Shilling could weaken if Treasury dumps external commercial loans – Report
- While the switch up to concessional funding by the exchequer is expected to alleviate the country from a higher external interest bills, the analysts reckon consolidation will come at the expense of usable forex (FX) reserves.
- In March last year, Kenya’s forex cover jumped beyond the Ksh.1 trillion mark ($10 billion) in the backwash of the third Eurobond sale which totalled Ksh.210 billion ($2.1 billion).
- The local unit is however expected to remain stable in the short run to the guidance of Ksh.100 and Ksh.104 to the dollar with improved tourism receipts providing room for further respite.
Analysts at Genghis Capital have raised fresh concerns on the volatility of the shilling should the National Treasury’s plan to stop taking up external commercial loans take effect.
While the switch up to concessional funding by the exchequer is expected to rid the country from higher external interest bills, the analysts reckon consolidation will come at the expense of usable forex (FX) reserves.
This is as the Central Bank of Kenya (CBK) continuously relies on dollar flows from debt to build on its foreign currency cover for the shilling.
“Concessional financing is unlikely to end up in reserves as raised funds are typically channelled specifically into projects,” said Genghis Capital Senior Research Analyst Churchill Ogutu.
“FX reserves have historically been boosted by debt financing, specifically by Eurobonds and syndicated loans”
The analogy by the investment banker’s research has held true with the both the shilling and FX cover holding up in the aftermath of external commercial debt issuance.
In March last year, Kenya’s forex cover jumped beyond the Ksh.1 trillion mark ($10 billion) in the backwash of the third Eurobond sale which totalled Ksh.210 billion ($2.1 billion).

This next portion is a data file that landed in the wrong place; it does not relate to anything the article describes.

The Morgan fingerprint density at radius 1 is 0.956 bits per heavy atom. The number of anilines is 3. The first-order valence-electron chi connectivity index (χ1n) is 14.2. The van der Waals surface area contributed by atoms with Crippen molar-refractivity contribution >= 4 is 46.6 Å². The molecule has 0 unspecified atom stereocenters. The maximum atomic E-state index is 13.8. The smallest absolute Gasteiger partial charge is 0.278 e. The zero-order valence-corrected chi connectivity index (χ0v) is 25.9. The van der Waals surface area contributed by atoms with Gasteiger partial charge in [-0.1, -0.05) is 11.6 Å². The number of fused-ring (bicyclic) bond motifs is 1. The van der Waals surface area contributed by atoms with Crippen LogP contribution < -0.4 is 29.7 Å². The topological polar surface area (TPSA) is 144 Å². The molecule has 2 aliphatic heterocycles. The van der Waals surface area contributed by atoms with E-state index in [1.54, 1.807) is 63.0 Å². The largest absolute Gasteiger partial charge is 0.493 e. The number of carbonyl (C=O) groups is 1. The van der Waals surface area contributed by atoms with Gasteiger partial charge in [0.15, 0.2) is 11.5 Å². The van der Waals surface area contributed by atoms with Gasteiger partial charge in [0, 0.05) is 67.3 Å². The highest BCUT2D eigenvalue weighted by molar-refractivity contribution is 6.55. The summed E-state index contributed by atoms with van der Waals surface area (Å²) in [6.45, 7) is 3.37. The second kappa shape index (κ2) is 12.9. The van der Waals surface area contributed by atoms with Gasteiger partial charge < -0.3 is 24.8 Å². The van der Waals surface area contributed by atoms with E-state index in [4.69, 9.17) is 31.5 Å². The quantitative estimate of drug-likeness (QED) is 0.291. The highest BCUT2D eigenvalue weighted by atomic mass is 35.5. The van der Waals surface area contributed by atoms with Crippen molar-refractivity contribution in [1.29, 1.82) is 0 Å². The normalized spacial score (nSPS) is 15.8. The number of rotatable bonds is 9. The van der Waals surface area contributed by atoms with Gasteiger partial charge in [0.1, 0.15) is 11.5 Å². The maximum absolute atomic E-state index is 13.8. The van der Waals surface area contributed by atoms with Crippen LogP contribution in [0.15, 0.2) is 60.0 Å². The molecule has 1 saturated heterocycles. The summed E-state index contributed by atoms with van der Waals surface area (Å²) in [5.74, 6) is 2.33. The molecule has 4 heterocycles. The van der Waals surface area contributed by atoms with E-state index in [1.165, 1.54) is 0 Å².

FX reserves continue to feature centrally in CBK’s containment of local currency volatilities through open market operations (OMOs).
While the reserve bank does not disclose publicly its extent of containment, the lender typically stocks up foreign currencies in its vault for later disposal through sales made to investors as a means to absorb shocks through demand and supply metrics.
The CBK for instance stepped up its sale of dollars in the second half of 2019 to holding up the shilling at a time when the local unit came under considerable pressures from the liquidity wash in the domestic market and higher dollar demands.
Further to quelling currency valuation fires, Forex reserves step in to meet foreign currency debt redemptions as and when required.
To correct the mishap on debt dependent cover, Ogutu recommends the reconstitution of the vault’s contributions drawing lessons from East Asian Central Banks purchase of foreign currencies from exporters in exchange of local currencies.
The changeover in hedging is however only possible in the case for better foreign currency inflows in comparison to outflows.
CBK usable foreign currency reserves remained adequate during the last week at Ksh.845 billion ($8.5 billion) or an equivalent 5.2 months of import cover and above the reserve’s bank statutory criteria.
Remittances in the year to December meanwhile flanked the dollar flows having leapt forward 3.7 percent in 2019 to Ksh.280 billion ($2.8 billion) in spite of the exhibition of softening growth following the end of the declared 10 percent tax amnesty in June last year.
Moreover, dollarized redemptions are estimated at Ksh.310 billion ($3.1 billion) for the year against the higher FX cover to ease concerns in the short-run.
The local unit is however expected to remain stable in the short run to the guidance of Ksh.100 and Ksh.104 to the dollar with improved tourism receipts providing room for further respite.
According to tracking by Bloomberg, the Kenyan shilling traded at an average of Ksh.101 to the dollar on Tuesday having registered a marginal gain from Monday’s close of Ksh.101.07.
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